What is COPD?
Andrew J. Halayko, PhD, FCAHS, ATSF
Chairperson, National Board of Directors, The Canadian Lung Association
Professor and Canada Research Chair in Lung Pathobiology and Treatment
Physiology and Pathophysiology, University of Manitoba
Breathing is not a luxury. Breathing is something everyone should be able to do with ease and enjoy all of life’s emotions and experiences as a result. Healthy lungs mean you can laugh, sing, take a deep breath, exercise and pursue your passions. Whether it’s bee keeping or another pastime, the ability to breathe is undeniably a factor many take for granted; yet it is something the absence of which might make their hobby impossible. Take a breath as you read this and imagine not being able to take the next one.
Millions of Canadians live that hypothetical every day. Some lung diseases are well-known and treatable; many are not. About 750,000 Canadians have COPD – that’s more than the population of Vancouver. COPD is a serious lung disease that makes breathing incredibly difficult for those who have it. One part of the disease, called chronic bronchitis, makes your lungs and airways swollen with too much mucus so you cough and have difficulty moving air in and out of your lungs. Another part of the disease, called emphysema, involves the progressive destruction of precious lung tissue that is vital for the transfer of oxygen to the blood for its life-supporting delivery to all tissues. Eventually COPD makes your lungs plugged up and “floppy”, which means you cannot get air in easily, you cough up phlegm, and you feel fatigued. This takes away the capacity of individuals to walk, ride a bike, and climb stairs, or to easily perform everyday activities.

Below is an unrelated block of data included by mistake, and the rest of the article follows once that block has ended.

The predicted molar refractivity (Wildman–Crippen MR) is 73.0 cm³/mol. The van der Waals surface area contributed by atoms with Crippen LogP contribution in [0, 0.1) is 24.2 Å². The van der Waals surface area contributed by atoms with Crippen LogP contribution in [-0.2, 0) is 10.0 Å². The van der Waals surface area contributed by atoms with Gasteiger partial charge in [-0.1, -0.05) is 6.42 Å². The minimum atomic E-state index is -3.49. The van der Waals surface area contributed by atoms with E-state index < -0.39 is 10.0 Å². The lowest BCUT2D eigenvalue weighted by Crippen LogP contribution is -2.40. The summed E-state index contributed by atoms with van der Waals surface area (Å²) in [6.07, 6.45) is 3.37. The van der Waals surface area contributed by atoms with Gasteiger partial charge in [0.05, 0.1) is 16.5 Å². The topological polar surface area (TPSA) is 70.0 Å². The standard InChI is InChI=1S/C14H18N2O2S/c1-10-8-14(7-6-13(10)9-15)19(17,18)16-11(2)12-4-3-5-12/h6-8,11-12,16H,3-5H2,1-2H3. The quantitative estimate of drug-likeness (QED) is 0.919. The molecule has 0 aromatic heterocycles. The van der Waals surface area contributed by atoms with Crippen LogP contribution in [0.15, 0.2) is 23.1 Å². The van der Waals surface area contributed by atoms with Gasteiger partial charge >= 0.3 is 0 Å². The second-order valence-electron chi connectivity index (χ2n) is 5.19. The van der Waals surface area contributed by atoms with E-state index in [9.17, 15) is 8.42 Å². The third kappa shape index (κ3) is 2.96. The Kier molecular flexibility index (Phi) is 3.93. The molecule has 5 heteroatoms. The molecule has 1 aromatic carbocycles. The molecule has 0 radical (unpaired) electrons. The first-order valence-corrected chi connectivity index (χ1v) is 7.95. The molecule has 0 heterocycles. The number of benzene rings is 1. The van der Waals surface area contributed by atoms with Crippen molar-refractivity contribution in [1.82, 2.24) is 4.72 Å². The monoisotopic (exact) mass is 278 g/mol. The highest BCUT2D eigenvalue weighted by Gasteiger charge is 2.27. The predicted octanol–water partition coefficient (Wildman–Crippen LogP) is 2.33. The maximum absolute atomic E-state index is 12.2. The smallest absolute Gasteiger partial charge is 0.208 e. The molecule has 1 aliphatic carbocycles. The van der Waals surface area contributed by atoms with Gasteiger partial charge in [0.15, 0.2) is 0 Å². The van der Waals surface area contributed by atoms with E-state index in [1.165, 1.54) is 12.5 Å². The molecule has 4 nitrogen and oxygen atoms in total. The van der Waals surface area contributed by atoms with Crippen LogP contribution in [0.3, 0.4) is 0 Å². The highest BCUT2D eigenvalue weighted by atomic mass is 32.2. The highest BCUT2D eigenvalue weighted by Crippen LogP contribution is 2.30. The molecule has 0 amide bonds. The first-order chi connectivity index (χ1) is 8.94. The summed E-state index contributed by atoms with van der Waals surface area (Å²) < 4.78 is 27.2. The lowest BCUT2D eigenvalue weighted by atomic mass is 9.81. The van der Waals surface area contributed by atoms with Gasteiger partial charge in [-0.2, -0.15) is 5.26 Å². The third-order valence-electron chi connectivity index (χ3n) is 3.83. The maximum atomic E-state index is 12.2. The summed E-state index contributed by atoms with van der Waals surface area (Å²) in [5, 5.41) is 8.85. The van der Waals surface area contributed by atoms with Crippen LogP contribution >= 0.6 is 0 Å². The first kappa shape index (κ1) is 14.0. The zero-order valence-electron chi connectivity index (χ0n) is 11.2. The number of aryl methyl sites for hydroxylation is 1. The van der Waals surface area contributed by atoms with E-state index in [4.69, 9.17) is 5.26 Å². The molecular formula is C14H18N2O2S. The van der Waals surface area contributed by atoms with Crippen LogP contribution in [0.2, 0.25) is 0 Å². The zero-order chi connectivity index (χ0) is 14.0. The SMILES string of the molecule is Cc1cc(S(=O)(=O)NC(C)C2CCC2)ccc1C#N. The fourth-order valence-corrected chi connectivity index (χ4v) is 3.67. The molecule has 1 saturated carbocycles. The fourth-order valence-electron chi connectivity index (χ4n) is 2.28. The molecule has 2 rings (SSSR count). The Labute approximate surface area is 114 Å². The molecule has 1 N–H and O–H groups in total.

Unfortunately, it’s also a disease that is often accompanied by stigma and negative connotations due to its primary cause being tobacco use. Regardless of the cause or the disease, no one deserves to be judged or shamed.
Given that COPD is the second leading cause of being admitted to the hospital (first being childbirth) and the fourth leading cause of death in Canada and worldwide, it’s a disease that deserves our attention. The Canadian Lung Association continues to fund research in this important area. The goal is to understand the disease better and help improve the quality of life for those who have it.
If you wish to learn more about COPD or donate to The Canadian Lung Association and help put air back into Canadians’ lungs, visit www.lung.ca.
What is COPD?
COPD stands for Chronic Obstructive Pulmonary Disease that includes chronic bronchitis and emphysema.
What causes COPD?
In 80-90% of cases, it is caused by smoking. Other causes of COPD can include:
- genetic reasons (over 100 gene changes are associated with COPD, including alpha-1 antitrypsin deficiency)
- occupational dusts and chemicals
- second hand smoke
- frequent lung infections as a child
- wood smoke and other biomass (animal dung, crop residues) fuel used for cooking.
What are the symptoms of COPD?
People with COPD usually have one or more of these symptoms:
- a cough that lasts a long time (longer than 3 months)
- a cough with mucus
- feeling short of breath
- lung infections (the flu, acute bronchitis, pneumonia, etc) that may last longer than other people you know
- wheezing (a whistling sound when you breathe)
- feeling tired.
- losing weight without trying
What’s the treatment?
COPD can't be cured, but it can be treated. Early diagnosis, lifestyle changes and appropriate drug treatments can help you lead a normal and active life, feel better and stay out of hospital.
Quitting smoking is the most important step in treating your COPD.
It helps to quit smoking, even if you already have COPD. In fact, quitting smoking is the best thing you can do to feel better. COPD will get worse if you continue to smoke or are around second-hand smoke or air pollution.
What research is there currently in place?
There are a number of interesting projects currently in place. In fact, The Canadian Lung Association invested nearly $1.7 million into 51 COPD research projects since 2012. COPD remains one of the top priorities for the Association.
For more information about COPD, including free health information resources, list of projects currently funded by The Canadian Lung Association and to donate, visit www.lung.ca.